The gospel for today is part of a longer section of John’s Gospel known by various names, but is easily understood and seen as a final farewell to his disciples as his arrest in Gethsemane is lingering on the horizon. It has formed the daily gospels for a while now. This “Farewell Discourse” has distinct components. First, Jesus tells the disciples that he will be going away to the Father, that he will send the Holy Spirit to guide the disciples. Jesus bestows peace on the disciples and commands them to love one another. The expression of the unity of love between Jesus and his Father, in the Spirit, as it applies to his disciples in the love of Christ, is a key theme in the discourse, manifested by several reiterations of the New Commandment: “love one another as I have loved you.”
23 Jesus answered and said to him, “Whoever loves me will keep my word, and my Father will love him, and we will come to him and make our dwelling with him. 24 Whoever does not love me does not keep my words; yet the word you hear is not mine but that of the Father who sent me. 25“I have told you this while I am with you. 26 The Advocate, the holy Spirit that the Father will send in my name—he will teach you everything and remind you of all that (I) told you. 27 Peace I leave with you; my peace I give to you. Not as the world gives do I give it to you. Do not let your hearts be troubled or afraid. 28 You heard me tell you, ‘I am going away and I will come back to you.’ If you loved me, you would rejoice that I am going to the Father; for the Father is greater than I. 29 And now I have told you this before it happens, so that when it happens you may believe.
Introduction. Our passage today is taken from the “Farewell Discourse” of Jesus contained in five chapters of John (13:1-17:56). In other words, we have but a few verses which are an integral part of a much larger passage. Accordingly, the Discourse can be outlined in a number of ways, though three main parts are fairly clear: Continue reading
Commentary. Jesus’ discourse (at this point) begins to move in a new direction by focusing on the ways in which belief in Jesus empowers the believing community (v.12 ff). Jesus has emphasized that the works he does are not his own but are the Father’s; now Jesus begins to emphasize the link between his works that of the believing community. Our gospel text describes two dimensions of the believer’s relationship with Jesus: (1) the inseparability of one’s love of Jesus and the keeping of his commandments (vv.15, 21, 23-24) and (2) the abiding and indwelling of the presence of God, even after Jesus’ death and departure with those who love him (vv.16-20, 22-23). Continue reading
One of the topics most (if not all) students of the Bible should be familiar with is exegesis. Simply put, it means to give your best effort to let the text tell you what it had to say without trying to place your meaning on top of the words. Part of that training is to begin to gain a sense of when the context changes – e.g., when has Jesus changed locations, changed audiences, or perhaps has begun to specifically address a small group within the larger group of people. You have to know when one pericope (pe-ric-o-pe) ends and the next one begins; pericope being a section, a part of the larger narrative. [Sorry, I just had to use the word. It is from the Greek peri- + kopē, the act of cutting.] Continue reading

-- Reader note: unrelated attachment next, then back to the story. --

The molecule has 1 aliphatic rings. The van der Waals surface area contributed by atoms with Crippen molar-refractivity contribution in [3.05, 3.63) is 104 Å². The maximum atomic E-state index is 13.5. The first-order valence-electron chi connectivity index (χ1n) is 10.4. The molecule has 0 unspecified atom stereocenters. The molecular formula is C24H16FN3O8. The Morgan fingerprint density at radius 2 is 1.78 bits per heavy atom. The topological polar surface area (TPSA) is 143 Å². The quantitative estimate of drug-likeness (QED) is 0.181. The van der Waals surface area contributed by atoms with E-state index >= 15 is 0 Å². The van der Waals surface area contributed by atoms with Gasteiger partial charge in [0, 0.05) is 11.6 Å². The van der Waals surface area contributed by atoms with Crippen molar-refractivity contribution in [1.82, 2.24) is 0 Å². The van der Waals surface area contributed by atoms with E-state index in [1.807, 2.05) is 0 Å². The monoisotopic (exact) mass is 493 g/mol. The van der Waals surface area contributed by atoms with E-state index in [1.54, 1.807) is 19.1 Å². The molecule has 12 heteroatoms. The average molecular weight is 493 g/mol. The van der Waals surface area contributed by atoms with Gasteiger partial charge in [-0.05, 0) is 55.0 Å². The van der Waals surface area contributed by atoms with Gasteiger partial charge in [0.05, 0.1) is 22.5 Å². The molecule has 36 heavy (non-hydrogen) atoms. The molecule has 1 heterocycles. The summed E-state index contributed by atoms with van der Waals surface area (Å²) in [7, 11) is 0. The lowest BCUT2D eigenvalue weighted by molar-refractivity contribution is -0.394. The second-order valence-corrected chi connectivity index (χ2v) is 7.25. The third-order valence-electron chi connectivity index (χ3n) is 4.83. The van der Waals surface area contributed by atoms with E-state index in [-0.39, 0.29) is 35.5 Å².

John 14:1–12 1 “Do not let your hearts be troubled. You have faith in God; have faith also in me.2 In my Father’s house there are many dwelling places. If there were not, would I have told you that I am going to prepare a place for you? 3 And if I go and prepare a place for you, I will come back again and take you to myself, so that where I am you also may be. 4 Where (I) am going you know the way.” 5 Thomas said to him, “Master, we do not know where you are going; how can we know the way?” 6 Jesus said to him, “I am the way and the truth and the life. No one comes to the Father except through me. 7 If you know me, then you will also know my Father. From now on you do know him and have seen him.” 8 Philip said to him, “Master, show us the Father, and that will be enough for us.” 9 Jesus said to him, “Have I been with you for so long a time and you still do not know me, Philip? Whoever has seen me has seen the Father. How can you say, ‘Show us the Father’? 10 Do you not believe that I am in the Father and the Father is in me? The words that I speak to you I do not speak on my own. The Father who dwells in me is doing his works. 11 Believe me that I am in the Father and the Father is in me, or else, believe because of the works themselves. 12 Amen, amen, I say to you, whoever believes in me will do the works that I do, and will do greater ones than these, because I am going to the Father. Continue reading